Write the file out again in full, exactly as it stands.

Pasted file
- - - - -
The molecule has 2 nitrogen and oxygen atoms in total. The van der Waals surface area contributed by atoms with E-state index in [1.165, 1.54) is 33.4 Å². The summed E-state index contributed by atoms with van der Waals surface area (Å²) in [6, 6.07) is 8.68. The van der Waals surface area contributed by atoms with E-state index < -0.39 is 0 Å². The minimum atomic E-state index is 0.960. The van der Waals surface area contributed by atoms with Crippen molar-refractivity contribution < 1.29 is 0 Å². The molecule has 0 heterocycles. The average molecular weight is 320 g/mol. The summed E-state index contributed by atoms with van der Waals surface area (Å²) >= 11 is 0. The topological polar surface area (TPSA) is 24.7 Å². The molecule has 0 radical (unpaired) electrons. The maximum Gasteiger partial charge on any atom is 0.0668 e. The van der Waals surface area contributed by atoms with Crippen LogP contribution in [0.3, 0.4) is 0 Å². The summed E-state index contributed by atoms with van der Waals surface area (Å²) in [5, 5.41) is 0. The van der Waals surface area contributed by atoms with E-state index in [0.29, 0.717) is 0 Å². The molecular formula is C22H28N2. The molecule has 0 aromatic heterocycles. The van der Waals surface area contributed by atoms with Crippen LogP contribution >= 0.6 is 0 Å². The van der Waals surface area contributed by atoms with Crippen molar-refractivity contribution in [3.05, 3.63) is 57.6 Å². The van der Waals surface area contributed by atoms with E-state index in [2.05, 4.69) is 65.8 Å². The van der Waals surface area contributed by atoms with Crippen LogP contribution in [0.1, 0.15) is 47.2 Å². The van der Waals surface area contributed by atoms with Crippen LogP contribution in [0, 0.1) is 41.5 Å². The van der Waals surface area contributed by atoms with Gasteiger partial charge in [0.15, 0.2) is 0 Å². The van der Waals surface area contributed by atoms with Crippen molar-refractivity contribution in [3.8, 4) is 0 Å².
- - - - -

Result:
The molecule has 2 nitrogen and oxygen atoms in total. The van der Waals surface area contributed by atoms with E-state index in [1.165, 1.54) is 33.4 Å². The summed E-state index contributed by atoms with van der Waals surface area (Å²) in [6, 6.07) is 8.68. The van der Waals surface area contributed by atoms with E-state index < -0.39 is 0 Å². The minimum atomic E-state index is 0.960. The van der Waals surface area contributed by atoms with Crippen molar-refractivity contribution < 1.29 is 0 Å². The molecule has 0 heterocycles. The average molecular weight is 320 g/mol. The summed E-state index contributed by atoms with van der Waals surface area (Å²) >= 11 is 0. The topological polar surface area (TPSA) is 24.7 Å². The molecule has 0 radical (unpaired) electrons. The maximum Gasteiger partial charge on any atom is 0.0668 e. The van der Waals surface area contributed by atoms with Crippen LogP contribution in [0.3, 0.4) is 0 Å². The summed E-state index contributed by atoms with van der Waals surface area (Å²) in [5, 5.41) is 0. The van der Waals surface area contributed by atoms with E-state index in [0.29, 0.717) is 0 Å². The molecular formula is C22H28N2. The molecule has 0 aromatic heterocycles. The van der Waals surface area contributed by atoms with Crippen LogP contribution >= 0.6 is 0 Å². The van der Waals surface area contributed by atoms with Crippen molar-refractivity contribution in [3.05, 3.63) is 57.6 Å². The van der Waals surface area contributed by atoms with E-state index in [2.05, 4.69) is 65.8 Å². The van der Waals surface area contributed by atoms with Crippen LogP contribution in [0.1, 0.15) is 47.2 Å². The van der Waals surface area contributed by atoms with Crippen LogP contribution in [0, 0.1) is 41.5 Å². The van der Waals surface area contributed by atoms with Gasteiger partial charge in [0.15, 0.2) is 0 Å². The van der Waals surface area contributed by atoms with Crippen molar-refractivity contribution in [3.8, 4) is 0 Å².